Anticancer drugs

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Anticancer DrugsMansoura universityFaculty of pharmacyDept. of biochemistrySupervisor Prof. Dr. Laila EissaNada Mohammed Atta (806)Nada Ibrahim Zakaria (807) Nada Hassan Ramzy (808)Nada Saeed Abd Ellatif (809)Nada Tariq Ali (810)

Brief of Cancer Cancer starts when cells in a part of the body start to grow out of control. Cancer cell growth is different from normal cell growth. Instead of dying, cancer cells continue to grow and form new, abnormal cells. Cancer cells can also invade (grow into) other tissues, something that normal cells cant do. Growing out of control and invading other tissues are what makes a cell a cancer cell.

Brief of Cancer Cells become cancer cells because of DNA damage. DNA is in every cell and it directs all its actions. In a normal cell, when DNA is damaged the cell either repairs the damage or dies. In cancer cells, the damaged DNA is not repaired, but the cell doesnt die like it should. Instead, the cell goes on making new cells that the body doesnt need. These new cells all have the same damaged DNA as the first abnormal cell does.People can inherit abnormal DNA (its passed on from their parents), but most often DNA damage is caused by mistakes that happen while the normal cell is reproducing or by something in the environment. Sometimes the cause of the DNA damage may be something obvious likecigarette smokingorsun exposure. In most cases, the cancer cells form a tumor. Over time, the tumors can replace normal tissue, crowd it, or push it aside. Some cancers, likeleukemia, rarely form tumors.

"Drivers" of Cancer

The genetic changes that contribute to cancer tend to affect three main types of genes. proto-oncogenes,tumor suppressor genes and DNA repair genes. These changes are sometimes called drivers of cancer.Proto-oncogenes are involved in normal cell growth and division. However, when these genes are altered in certain ways or are more active than normal, they may become cancer-causing genes (or oncogenes), allowing cells to grow and survive when they should not.Tumor suppressor genes are also involved in controlling cell growth and division. Cells with certain alterations in tumor suppressor genes may divide in an uncontrolled manner.DNA repair genes are involved in fixing damaged DNA. Cells with mutations in these genes tend to develop additional mutations in other genes. Together, these mutations may cause the cells to become cancerous.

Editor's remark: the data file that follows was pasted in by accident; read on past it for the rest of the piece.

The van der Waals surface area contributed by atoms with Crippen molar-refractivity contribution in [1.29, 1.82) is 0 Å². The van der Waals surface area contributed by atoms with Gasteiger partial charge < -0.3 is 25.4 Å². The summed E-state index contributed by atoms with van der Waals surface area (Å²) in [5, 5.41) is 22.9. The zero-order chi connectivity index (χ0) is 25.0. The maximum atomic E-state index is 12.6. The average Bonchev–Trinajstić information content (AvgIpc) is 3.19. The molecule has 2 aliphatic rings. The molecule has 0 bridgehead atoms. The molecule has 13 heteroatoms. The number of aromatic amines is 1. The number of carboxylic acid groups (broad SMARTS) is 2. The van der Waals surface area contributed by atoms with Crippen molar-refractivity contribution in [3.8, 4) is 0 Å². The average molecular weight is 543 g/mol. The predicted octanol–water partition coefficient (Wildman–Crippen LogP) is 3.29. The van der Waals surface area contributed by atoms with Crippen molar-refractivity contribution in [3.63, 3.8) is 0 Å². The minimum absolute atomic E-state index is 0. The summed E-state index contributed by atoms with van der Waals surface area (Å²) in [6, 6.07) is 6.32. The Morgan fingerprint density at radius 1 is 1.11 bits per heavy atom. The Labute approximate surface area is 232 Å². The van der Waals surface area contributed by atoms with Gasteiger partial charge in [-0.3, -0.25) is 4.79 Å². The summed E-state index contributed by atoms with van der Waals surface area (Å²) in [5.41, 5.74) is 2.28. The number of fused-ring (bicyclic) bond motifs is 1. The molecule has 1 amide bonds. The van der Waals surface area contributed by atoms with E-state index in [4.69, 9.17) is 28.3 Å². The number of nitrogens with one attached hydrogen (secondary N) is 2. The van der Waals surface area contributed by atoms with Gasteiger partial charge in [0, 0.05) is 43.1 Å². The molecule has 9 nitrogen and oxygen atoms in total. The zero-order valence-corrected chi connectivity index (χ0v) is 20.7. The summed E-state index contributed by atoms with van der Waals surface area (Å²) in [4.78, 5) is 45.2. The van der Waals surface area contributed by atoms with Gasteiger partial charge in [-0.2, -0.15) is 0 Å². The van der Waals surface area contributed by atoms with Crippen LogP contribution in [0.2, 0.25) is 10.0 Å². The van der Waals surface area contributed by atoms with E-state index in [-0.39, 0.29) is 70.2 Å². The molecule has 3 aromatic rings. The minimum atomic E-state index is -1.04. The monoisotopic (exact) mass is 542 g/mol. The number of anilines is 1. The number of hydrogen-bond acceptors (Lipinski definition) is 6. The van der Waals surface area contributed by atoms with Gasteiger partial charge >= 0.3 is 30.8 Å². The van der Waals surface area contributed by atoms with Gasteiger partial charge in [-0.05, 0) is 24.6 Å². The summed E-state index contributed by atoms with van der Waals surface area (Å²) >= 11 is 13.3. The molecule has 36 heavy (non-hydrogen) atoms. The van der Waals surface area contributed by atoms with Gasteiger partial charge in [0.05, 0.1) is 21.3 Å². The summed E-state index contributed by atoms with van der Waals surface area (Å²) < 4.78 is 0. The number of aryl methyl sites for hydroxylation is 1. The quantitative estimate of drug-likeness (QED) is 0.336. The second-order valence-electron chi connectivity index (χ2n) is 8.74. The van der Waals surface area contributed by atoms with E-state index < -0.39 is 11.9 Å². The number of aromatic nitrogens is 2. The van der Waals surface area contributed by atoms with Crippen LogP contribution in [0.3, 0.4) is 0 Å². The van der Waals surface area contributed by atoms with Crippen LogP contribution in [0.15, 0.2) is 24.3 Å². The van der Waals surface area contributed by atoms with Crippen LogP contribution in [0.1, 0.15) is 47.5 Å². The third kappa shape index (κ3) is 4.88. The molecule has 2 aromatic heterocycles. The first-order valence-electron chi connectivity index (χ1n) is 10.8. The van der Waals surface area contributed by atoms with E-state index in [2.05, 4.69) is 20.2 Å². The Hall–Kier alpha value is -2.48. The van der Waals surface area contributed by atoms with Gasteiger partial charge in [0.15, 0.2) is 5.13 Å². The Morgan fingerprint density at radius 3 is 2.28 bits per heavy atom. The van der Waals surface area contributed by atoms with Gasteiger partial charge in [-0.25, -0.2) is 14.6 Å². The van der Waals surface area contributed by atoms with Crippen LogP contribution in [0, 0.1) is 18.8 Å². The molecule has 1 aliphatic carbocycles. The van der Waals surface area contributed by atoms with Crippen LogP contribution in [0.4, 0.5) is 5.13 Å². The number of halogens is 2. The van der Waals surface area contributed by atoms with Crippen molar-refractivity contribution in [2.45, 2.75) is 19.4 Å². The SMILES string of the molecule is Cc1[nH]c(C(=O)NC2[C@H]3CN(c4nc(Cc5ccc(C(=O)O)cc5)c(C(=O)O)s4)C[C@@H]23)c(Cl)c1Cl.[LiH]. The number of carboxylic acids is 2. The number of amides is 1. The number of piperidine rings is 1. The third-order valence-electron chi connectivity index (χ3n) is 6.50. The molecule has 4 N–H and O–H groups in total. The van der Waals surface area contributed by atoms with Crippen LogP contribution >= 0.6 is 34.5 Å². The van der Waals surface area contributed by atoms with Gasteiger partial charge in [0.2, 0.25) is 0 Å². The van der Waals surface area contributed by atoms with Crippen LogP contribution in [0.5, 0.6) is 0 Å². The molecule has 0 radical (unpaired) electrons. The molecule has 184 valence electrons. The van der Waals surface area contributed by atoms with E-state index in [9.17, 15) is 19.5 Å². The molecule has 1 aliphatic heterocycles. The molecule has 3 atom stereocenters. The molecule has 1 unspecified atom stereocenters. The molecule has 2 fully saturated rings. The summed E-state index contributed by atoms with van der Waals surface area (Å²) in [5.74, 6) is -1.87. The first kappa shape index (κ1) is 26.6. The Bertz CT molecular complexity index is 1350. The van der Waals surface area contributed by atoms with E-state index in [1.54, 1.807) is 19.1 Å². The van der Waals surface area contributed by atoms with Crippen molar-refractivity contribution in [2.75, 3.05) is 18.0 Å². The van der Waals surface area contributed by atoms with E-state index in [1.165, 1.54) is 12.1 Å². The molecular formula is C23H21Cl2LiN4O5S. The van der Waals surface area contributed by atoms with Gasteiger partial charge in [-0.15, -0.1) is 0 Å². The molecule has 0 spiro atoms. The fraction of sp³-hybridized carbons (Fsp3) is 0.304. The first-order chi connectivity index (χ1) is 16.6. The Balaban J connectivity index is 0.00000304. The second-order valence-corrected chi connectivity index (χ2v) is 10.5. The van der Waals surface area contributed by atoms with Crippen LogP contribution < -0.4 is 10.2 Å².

How cancer spreads?Cancer cells often travel to other parts of the body where they can grow and form new tumors. This happens when the cancer cells get into the bodys bloodstream or lymph vessels. The process of cancer spreading is calledmetastasis.

What are the different types of cancer treatment?

Surgery, chemotherapy, and radiation are the most common types of cancer treatment.Chemotherapy is the use of drugs to kill cancer cells. However, when most people use the word chemotherapy they are referring specifically to drug treatments for cancer that destroy cancer cells by stopping their ability to grow and divide.Surgery is often the first treatment option if the tumor can be taken out of the body. Sometimes only part of the tumor can be removed. Radiation, chemotherapy, or both might be used to shrink the tumor before or after surgery.Radiation therapy uses high energy rays (like x-rays) to kill cancer cells and shrink tumors. The radiation may come from outside the body (external radiation) or from radioactive materials put right into the tumor (internal or implant radiation).Other kinds of treatment you might hear about include hormone therapy,stem cell or bone marrow transplant, immunotherapy, andtargeted therapy. Hormone therapy is sometimes used to treat certain kinds ofprostateand breast cancers. Immunotherapy is treatment designed to boost the cancer patients own immune system to help fight the cancer. Targeted therapy is treatment that targets the cancer cells and causes less damage to healthy cells.

Classification of anticancer agents

1. Cytotoxic drugs (Drugs acting directly on cells)

Alkylating agents Alkylating agents involve reactions with guanine in DNA. These drugs add methyl or other alkyl groups onto molecules where they do not belong. This in turn inhibits their correct utilization by base pairing and causes a miscoding of DNA.In the first mechanism an alkylating agent attaches alkyl groups to DNA bases. This alteration results in the DNA being fragmented by repair enzymes in their attempts to replace the alkylated bases.A second mechanism by which alkylating agents cause DNA damage is the formation of cross-bridges, bonds between atoms in the DNA. In this process, two bases are linked together by an alkylating agent that has two DNA binding sites. Cross-linking prevents DNA from being separated for synthesis or transcription.The third mechanism of action of alkylating agents causes the mispairing of the nucleotides leading to mutations.Examples of alkylating agents: nitrogen mustards; alkyl sulfonates and triazenes.